"… assemblies are a legitimate use of public and other spaces, and since they may entail by their very nature a certain level of disruption to ordinary life, such disruption must be accommodated, unless they impose a disproportionate burden, in which case the authorities must be able to provide detailed justification for restrictions."
The main reason for the inconvenience caused to commuters, in this case, was blocking by the police of two alternate routes, Kalindi Kunj Mithapur road (that runs parallel to G D Birla Marg, the protest site ) and Khadad Kalindi Kunj road. This blockade was a deliberate act of subversion, intended to deprive the commuters' freedom of movement. The order does not mention the complicity of law enforcement officials in creating a situation where one right was intentionally pitted against another, to impair the essence of the right to protest.
The right of a commuter to unrestricted movement is constantly compromised by events like political parties' rallies, VIP cavalcades, religious processions and security measures for visiting dignitaries. This right, in practice, is never an absolute one and is normally considered unimportant by the state. To hold that the right to protest is subservient to such a right will stultify and weaken a democracy. Courts in other parts of the world have balanced these claims differently.
Justice A.E.N Mpagi Bahigeine of Uganda's constitutional court in the landmark case of Muwanga Kivumbi v Attorney General [(2008) UGCC 4 (27 May 2008)] says :
"… if the police entertain a "reasonable belief" that some disturbances may occur during the assembly, all that can be done is to provide security and supervision in anticipation of disturbances. It is the paramount duty of the police to maintain law and order but not to curtail people's enshrined freedom and liberties on mere anticipatory grounds."
Justice Byamugisha J.A, in that order opines:
"A society especially a democratic one should be able to tolerate a good deal of annoyance or disorder so as to encourage the greatest possible freedom of expression, particularly political expression."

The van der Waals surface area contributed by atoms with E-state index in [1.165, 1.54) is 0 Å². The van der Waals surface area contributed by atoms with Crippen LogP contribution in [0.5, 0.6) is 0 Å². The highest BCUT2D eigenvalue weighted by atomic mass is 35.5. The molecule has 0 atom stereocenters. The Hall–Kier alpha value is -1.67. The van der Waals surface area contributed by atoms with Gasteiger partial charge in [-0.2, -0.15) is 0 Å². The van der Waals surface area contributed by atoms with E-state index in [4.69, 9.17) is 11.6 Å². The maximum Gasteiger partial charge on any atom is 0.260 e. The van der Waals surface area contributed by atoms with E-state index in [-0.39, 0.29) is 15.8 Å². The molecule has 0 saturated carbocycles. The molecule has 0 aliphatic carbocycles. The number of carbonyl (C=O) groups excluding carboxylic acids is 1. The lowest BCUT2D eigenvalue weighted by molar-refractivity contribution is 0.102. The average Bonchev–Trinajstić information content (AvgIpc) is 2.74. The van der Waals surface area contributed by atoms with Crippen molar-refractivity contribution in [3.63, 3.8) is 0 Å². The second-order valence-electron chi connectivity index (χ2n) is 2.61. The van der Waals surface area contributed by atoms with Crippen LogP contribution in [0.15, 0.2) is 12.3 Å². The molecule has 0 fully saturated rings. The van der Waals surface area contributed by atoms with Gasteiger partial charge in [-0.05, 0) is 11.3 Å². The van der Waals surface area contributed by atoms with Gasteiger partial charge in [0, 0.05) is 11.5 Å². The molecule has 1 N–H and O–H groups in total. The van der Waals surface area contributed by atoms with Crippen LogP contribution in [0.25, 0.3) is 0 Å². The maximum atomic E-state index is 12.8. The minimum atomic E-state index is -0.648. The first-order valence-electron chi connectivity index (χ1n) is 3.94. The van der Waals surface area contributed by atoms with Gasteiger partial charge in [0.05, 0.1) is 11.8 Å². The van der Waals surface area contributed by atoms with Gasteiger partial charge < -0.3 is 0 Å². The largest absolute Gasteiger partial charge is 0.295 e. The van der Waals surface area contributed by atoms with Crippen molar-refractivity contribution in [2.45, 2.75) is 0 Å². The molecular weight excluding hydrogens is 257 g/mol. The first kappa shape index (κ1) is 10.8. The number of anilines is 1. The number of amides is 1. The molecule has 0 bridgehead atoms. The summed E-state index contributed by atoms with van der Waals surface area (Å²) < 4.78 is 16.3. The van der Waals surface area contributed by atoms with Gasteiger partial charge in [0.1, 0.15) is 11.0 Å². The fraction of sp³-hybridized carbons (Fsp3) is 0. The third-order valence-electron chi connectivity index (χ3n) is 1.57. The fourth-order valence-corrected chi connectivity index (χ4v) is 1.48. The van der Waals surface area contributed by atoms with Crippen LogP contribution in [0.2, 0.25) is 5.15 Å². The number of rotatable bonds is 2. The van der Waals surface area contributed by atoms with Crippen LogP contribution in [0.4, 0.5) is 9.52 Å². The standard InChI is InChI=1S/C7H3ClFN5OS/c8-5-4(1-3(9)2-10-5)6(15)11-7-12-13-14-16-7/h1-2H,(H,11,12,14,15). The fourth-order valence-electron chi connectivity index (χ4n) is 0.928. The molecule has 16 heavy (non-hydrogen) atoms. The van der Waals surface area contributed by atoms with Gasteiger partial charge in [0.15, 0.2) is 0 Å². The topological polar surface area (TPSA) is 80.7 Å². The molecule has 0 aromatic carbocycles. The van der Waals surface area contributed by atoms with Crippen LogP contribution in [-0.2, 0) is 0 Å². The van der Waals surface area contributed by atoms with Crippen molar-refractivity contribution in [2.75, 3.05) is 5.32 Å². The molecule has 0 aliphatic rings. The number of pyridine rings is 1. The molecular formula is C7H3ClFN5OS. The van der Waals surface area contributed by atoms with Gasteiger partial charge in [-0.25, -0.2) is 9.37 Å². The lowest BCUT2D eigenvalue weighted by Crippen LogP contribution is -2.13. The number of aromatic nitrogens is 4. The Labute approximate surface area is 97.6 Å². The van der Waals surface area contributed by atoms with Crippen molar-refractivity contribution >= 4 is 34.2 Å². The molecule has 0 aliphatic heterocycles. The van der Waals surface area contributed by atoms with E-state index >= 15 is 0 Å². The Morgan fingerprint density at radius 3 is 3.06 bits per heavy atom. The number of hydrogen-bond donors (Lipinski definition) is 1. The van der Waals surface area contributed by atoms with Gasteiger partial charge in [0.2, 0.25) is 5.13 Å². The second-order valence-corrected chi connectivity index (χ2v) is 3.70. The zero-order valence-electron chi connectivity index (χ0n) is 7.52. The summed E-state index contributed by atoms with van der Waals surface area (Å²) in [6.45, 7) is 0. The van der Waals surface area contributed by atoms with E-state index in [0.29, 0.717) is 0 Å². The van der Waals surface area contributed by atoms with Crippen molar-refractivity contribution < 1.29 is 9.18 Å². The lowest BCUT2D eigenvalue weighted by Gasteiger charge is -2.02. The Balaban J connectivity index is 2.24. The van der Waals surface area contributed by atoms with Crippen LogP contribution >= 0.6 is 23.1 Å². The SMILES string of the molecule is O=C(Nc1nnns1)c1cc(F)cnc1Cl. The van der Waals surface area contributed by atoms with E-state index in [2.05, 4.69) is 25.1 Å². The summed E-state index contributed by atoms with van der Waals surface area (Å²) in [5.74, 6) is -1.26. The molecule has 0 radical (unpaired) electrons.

The attempt to reverse this order through a legislative measure was stymied in a recent order in the case of Human Rights Network & 4 others v Attorney General [(2020) UGCC 6 (26 March 2020)] where the Uganda constitutional court held :
"Provided a protest or public gathering is peaceful, it does not matter that it may be disruptive or even inconveniencing due to the large numbers of individuals that may participate in the same."
Counter demonstrations cannot negate a right to protest
The Supreme Court's observation that persons with a different point of view may emulate the Shaheen Bagh protest leading to a chaotic situation is counter-intuitive. It is the obligation of the state to ensure that such counter-protests are peaceful and do not cause any disruption. UNHRC General Comment, envisaging such a situation, states that it is the responsibility of the state to enable both kinds of protests, even within sight and sound of each other. A recent example is the Black Lives Matter movement in U.S.A, where white supremacists resorted to violence to disrupt the protests. To cite the possibility of violence by counter-demonstrators as a reason for negating the right to protest is nothing short of an absurdity.